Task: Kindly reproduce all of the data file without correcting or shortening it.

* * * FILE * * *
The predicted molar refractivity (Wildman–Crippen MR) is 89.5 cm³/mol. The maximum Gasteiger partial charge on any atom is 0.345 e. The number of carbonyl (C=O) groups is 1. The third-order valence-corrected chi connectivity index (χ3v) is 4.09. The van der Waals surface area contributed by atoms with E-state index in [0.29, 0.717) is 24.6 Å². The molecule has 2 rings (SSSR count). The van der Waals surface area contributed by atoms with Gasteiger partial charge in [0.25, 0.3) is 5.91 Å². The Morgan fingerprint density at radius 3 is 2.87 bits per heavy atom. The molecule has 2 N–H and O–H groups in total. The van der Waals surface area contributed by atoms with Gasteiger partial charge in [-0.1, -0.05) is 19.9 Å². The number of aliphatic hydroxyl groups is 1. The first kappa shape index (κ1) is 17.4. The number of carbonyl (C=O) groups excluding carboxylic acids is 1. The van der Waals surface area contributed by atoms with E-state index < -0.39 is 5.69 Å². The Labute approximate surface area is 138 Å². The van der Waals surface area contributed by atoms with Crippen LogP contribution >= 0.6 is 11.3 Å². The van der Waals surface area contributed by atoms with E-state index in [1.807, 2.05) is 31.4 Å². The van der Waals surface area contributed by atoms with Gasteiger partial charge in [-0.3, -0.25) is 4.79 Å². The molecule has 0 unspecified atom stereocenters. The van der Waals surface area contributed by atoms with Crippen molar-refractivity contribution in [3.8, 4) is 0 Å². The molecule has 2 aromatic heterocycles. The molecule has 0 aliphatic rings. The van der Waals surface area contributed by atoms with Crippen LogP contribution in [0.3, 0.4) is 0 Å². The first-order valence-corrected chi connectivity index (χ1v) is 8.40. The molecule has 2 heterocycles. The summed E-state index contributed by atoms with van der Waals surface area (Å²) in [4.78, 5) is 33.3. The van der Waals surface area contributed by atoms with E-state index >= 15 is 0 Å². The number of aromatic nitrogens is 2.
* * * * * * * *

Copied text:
The predicted molar refractivity (Wildman–Crippen MR) is 89.5 cm³/mol. The maximum Gasteiger partial charge on any atom is 0.345 e. The number of carbonyl (C=O) groups is 1. The third-order valence-corrected chi connectivity index (χ3v) is 4.09. The van der Waals surface area contributed by atoms with E-state index in [0.29, 0.717) is 24.6 Å². The molecule has 2 rings (SSSR count). The van der Waals surface area contributed by atoms with Gasteiger partial charge in [0.25, 0.3) is 5.91 Å². The Morgan fingerprint density at radius 3 is 2.87 bits per heavy atom. The molecule has 2 N–H and O–H groups in total. The van der Waals surface area contributed by atoms with Gasteiger partial charge in [-0.1, -0.05) is 19.9 Å². The number of aliphatic hydroxyl groups is 1. The first kappa shape index (κ1) is 17.4. The number of carbonyl (C=O) groups excluding carboxylic acids is 1. The van der Waals surface area contributed by atoms with E-state index < -0.39 is 5.69 Å². The Labute approximate surface area is 138 Å². The van der Waals surface area contributed by atoms with Crippen LogP contribution >= 0.6 is 11.3 Å². The van der Waals surface area contributed by atoms with E-state index in [1.807, 2.05) is 31.4 Å². The van der Waals surface area contributed by atoms with Gasteiger partial charge in [-0.3, -0.25) is 4.79 Å². The molecule has 0 unspecified atom stereocenters. The van der Waals surface area contributed by atoms with Crippen molar-refractivity contribution in [3.8, 4) is 0 Å². The molecule has 2 aromatic heterocycles. The molecule has 0 aliphatic rings. The van der Waals surface area contributed by atoms with Crippen LogP contribution in [0.3, 0.4) is 0 Å². The first-order valence-corrected chi connectivity index (χ1v) is 8.40. The molecule has 2 heterocycles. The summed E-state index contributed by atoms with van der Waals surface area (Å²) in [4.78, 5) is 33.3. The van der Waals surface area contributed by atoms with E-state index >= 15 is 0 Å². The number of aromatic nitrogens is 2.